Many people will already have heard the best song on Gloria, Sam Smith’s fourth studio album. “Unholy”, Smith’s collaboration with the cult German singer Kim Petras, is a feast of pop debauchery written only to make your jaw drop. A clip of the track went viral on TikTok more than a month before the song was even released. It had been streamed more than a billion times before the album arrived today (27 January).
“Unholy” dirties and subverts the glory, honour and graciousness implied by the album’s title. Within this collection of comparably placid, unremarkable songs “Unholy”, which uses a scale often found in Middle Eastern music and bounces with a hyperpop beat, seems even more buoyant. “Mummy don’t know Daddy’s getting hot at the body shop, doing something unholy,” is the irresistible refrain.
It makes the rest of Gloria look feeble. Smith, who at 30 counts among their accolades four Grammys, three Brit Awards, and both a Golden Globe and an Oscar for their James Bond theme song, came out as non-binary in September 2019. The vulnerability of their break-out 2014 hit “Stay With Me”, a gospel ballad about a one night stand, was striking. As was their easy shrug into heavier club numbers, such as “Promises”, their 2018 dance-pop collaboration with Calvin Harris. Gloria, they have said, is their “coming-of-age” record, marking a moment of “emotional, sexual and spiritual liberation”. It’s a beautiful, freeing sentiment, of which contemporary pop could always have more, but the music does not match it.
“Every day I’m trying not to hate myself/But lately it’s not hurting like it did before,” Smith sings, their journey to self love summarised in just two lines, on the record’s opening track “Love Me More”. Smith’s undeniable talent is their vocal power. Their voice is truly virtuosic, in the way that Whitney Houston’s was, so it’s painful to hear autotune dulling it on these verses, quelling any hope of Smith’s emotional “journey” – cliché-ridden as it may be – stirring anything deep in listeners.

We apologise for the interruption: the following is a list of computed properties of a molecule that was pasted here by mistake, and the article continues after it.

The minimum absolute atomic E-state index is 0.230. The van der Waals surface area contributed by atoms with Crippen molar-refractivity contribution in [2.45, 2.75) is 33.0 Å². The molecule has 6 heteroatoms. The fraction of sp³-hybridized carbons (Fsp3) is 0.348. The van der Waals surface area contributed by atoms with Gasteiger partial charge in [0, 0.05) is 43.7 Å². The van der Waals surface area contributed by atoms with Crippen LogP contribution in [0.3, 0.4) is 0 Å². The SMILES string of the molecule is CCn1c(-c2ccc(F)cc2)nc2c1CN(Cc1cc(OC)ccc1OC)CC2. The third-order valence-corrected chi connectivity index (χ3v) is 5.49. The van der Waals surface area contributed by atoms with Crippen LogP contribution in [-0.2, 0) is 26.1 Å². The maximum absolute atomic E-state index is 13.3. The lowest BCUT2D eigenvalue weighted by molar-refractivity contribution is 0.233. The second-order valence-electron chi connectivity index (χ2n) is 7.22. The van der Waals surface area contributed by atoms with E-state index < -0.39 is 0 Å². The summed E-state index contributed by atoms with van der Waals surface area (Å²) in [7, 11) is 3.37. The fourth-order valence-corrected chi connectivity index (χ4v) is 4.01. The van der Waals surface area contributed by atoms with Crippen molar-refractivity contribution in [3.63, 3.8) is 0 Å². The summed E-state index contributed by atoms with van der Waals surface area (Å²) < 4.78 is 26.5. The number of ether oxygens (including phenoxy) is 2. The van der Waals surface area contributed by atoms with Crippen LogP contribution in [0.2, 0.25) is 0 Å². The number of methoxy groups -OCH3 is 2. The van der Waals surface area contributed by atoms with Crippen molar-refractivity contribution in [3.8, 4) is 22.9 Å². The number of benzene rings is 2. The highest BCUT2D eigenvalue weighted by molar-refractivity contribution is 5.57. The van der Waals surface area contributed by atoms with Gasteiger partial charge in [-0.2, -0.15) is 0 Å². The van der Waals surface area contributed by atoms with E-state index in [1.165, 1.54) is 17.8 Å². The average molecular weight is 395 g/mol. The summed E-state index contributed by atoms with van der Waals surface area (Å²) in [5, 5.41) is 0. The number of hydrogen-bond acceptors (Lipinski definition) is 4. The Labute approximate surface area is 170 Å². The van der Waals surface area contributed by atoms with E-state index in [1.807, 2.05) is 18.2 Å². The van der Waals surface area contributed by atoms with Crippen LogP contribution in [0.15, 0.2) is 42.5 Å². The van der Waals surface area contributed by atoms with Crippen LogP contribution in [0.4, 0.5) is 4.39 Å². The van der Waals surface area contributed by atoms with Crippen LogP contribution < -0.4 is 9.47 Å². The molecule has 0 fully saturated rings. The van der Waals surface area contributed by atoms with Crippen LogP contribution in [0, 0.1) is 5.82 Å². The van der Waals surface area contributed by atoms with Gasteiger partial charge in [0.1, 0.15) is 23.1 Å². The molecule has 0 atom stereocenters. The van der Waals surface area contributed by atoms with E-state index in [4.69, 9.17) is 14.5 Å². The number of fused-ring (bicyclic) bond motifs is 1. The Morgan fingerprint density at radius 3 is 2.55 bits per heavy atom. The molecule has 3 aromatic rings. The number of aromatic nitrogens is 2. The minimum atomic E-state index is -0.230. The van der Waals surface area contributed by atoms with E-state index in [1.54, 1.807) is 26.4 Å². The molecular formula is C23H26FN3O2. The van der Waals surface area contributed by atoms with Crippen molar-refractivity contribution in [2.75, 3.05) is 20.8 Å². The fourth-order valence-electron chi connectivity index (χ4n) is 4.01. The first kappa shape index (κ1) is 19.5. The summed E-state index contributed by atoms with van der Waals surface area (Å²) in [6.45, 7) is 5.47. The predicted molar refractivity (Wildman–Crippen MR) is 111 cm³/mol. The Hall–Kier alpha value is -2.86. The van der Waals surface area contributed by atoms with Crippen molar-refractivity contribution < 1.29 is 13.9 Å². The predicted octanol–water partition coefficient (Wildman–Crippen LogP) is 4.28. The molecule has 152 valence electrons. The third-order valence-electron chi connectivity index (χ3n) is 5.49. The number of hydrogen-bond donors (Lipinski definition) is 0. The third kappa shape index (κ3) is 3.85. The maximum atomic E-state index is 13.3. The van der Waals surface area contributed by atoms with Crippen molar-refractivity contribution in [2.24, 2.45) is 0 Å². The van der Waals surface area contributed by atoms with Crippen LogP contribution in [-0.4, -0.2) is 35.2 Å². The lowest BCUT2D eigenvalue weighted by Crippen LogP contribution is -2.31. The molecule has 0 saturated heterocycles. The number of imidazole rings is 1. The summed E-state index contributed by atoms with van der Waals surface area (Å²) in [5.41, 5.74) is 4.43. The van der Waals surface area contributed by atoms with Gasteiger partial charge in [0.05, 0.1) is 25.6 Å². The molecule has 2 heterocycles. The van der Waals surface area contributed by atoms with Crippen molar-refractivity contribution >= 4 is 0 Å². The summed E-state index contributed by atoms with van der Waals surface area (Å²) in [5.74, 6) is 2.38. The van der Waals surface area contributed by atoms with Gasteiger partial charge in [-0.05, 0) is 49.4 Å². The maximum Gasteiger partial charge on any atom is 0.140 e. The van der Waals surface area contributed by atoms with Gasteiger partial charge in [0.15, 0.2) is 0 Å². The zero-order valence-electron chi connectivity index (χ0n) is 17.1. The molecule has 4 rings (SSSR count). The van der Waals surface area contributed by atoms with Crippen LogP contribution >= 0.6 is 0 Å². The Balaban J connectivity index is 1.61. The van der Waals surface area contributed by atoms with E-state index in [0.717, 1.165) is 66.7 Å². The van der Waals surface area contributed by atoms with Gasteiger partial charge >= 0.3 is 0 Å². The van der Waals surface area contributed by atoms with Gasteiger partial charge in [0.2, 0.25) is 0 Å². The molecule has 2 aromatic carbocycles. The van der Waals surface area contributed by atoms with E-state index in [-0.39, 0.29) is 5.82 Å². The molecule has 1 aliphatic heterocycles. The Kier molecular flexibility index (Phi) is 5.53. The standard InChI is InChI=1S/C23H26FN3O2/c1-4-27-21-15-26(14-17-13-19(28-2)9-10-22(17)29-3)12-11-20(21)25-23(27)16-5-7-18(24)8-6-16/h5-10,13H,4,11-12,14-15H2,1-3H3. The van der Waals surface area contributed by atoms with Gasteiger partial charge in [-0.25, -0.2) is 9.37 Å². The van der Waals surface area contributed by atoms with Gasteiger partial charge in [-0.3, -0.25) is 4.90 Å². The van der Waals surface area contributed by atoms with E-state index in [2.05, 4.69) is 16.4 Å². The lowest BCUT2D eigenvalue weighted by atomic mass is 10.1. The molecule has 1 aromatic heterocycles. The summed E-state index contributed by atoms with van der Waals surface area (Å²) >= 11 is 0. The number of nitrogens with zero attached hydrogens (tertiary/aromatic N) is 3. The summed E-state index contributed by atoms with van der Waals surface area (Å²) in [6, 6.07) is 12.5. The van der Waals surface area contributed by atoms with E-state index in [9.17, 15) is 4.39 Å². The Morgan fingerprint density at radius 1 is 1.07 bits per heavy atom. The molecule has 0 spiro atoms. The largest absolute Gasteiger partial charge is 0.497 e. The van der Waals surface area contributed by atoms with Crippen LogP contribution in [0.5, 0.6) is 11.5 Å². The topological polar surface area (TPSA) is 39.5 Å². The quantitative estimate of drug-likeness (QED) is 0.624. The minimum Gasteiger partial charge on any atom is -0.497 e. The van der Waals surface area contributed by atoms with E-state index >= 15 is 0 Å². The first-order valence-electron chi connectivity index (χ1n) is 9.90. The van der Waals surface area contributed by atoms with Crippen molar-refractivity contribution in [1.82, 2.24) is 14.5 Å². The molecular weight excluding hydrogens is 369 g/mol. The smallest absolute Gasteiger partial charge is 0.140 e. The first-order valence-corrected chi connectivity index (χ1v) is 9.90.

This dubious beginning sets the tone for a record of inauthentic attempts at real connection. A 20-second-long “Hurting Interlude” features an archive recording over tepid strings. “Having to lie, I feel, is the saddest and the ugliest part of being a homosexual,” they say. “When you have your first bad love experience, and you can’t go to your brother or your sister and say, ‘I’m hurting.’ ” It’s a poignant sentiment, but is too flatly presented to be moving. It’s impossible to listen to that and then really believe in the emotion Smith attempts on “How to Cry”, a pared-back ballad on which they croon over acoustic guitar. It feels contrived, all breathy in the verses and reaching the predictable climactic heights in the chorus.
The rest of the album runs as you’d expect. “Six Shots” is the slinky, sexy number, here mottled with a little self-deprecation, while “Perfect”, featuring the Canadian songwriter Jessie Reyez, leans into the relaxed R&B Smith has dabbled in throughout their career. “Lose You” is a club banger filled with longing – and yet more unnecessary autotune. “Who We Love”, an overly sentimental song, features the least original artist anyone could possibly invite to duet with them: Ed Sheeran. Only the title track, an a cappella choral number that Smith performs with London Voices, a choir known for its film and video game work, is at all notable. The sheer vocal power of “Gloria” is transfixing. It is almost the spiritual and sonic opposite to “Unholy”, yet just as startling.
Smith is one of the UK’s foremost pop artists. Their political impact is great: they were widely regarded as influencing the Brit Awards to lose their gendered best artist categories, which shook up the industry’s understanding of gender (despite backfiring this year). Their music has inspired a generation of solo stars singing emotional balladry, from Lewis Capaldi to the Eurovision contestant Sam Ryder. There is no doubt that Smith is mainstream, but that does not mean they have to play it so musically safe. As the wild success of “Unholy” showed, pop audiences are crying out for innovation. They will find scant originality here.
[See also: How the Strokes’ Is This It captured the short-lived optimism of the millennium]